Though I can’t do anything as brilliant as turn my program into an origami dragon, I did meet some cool writers at the Decatur Book Festival. Three in particular struck a chord, the ladies behind the book blog Shereads.org
I am now quite sure my own blog needs an editor, but whatverer. I can hadlne it. Seriously, though, Shereads does kick my ass. But it’s ok. I may still measure up. I’m also hoping the authors of the site put up some angles on where similarly oriented new writers should sent their material. Like blogger Ariel Lawhon, I write historical fiction but have had a $%>#@#!! of a time finding representation. Can I get some advice, please? I got some sympathy about this at the conference, but only on one occasion has a fellow writer sat down and named actual agents that would suit my work. This writer was a fabulous Arizona lady who writes YA mysteries. We don’t have much in common and that’s maybe why she helped me out. Generally, though, when I get the guts to ask the question, “how do I get an agent,” I get the brush off. “Oh you know, go to the blogs, hang out on Twitter, read Poets and Writers and Editors and Preditors.”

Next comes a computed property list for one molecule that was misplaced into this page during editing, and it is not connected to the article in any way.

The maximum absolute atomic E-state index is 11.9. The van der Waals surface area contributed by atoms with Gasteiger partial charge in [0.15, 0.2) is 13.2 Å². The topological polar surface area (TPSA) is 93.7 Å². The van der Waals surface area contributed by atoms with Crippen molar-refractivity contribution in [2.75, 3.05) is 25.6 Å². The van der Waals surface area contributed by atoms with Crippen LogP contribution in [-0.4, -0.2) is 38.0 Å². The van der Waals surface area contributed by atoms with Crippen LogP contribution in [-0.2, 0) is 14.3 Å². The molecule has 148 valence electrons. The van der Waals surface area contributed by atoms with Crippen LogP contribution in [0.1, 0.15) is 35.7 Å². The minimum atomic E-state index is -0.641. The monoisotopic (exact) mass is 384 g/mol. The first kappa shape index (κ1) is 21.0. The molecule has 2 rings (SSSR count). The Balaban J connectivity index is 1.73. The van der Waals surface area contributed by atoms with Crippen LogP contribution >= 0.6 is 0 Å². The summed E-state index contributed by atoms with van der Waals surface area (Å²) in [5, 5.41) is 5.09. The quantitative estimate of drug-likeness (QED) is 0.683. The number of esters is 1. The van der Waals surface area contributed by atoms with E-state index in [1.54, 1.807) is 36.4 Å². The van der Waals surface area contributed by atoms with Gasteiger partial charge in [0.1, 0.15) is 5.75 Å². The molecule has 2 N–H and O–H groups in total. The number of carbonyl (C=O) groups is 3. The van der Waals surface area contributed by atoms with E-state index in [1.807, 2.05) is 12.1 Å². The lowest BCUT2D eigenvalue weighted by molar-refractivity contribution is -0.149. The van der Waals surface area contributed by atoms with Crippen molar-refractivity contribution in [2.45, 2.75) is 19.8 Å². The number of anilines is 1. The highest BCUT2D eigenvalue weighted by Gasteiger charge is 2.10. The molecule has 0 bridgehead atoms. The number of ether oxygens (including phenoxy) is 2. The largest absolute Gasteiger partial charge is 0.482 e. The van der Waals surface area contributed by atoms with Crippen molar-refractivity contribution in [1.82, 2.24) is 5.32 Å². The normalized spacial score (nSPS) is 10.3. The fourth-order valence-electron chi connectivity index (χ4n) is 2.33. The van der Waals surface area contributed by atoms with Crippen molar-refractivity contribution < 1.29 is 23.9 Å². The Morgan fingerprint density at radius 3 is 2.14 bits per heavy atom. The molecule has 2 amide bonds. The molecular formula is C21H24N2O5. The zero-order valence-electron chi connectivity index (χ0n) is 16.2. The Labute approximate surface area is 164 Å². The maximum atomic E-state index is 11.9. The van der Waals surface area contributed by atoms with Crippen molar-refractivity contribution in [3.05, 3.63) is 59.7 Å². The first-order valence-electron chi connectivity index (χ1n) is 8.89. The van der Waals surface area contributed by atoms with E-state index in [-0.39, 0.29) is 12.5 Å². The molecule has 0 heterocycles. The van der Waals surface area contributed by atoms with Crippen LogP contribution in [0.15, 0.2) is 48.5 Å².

But man, I’ve tried that. A zillion times!! I know — be gracious. Be surprised. They don’t want to share the spotlight, and not their agent, or their publisher. But I’m here to tell you, LOUD AND CLEAR, as soon as I’m signed, I’m sharing my agents name with everyone. I’m nice like that. I share babysitters, and NO ONE else I know does that. But karma, man. It comes back around. So, agent, come around? I have nice handwriting and I often (but not always) check my spelling. And I’ll babysit your kids.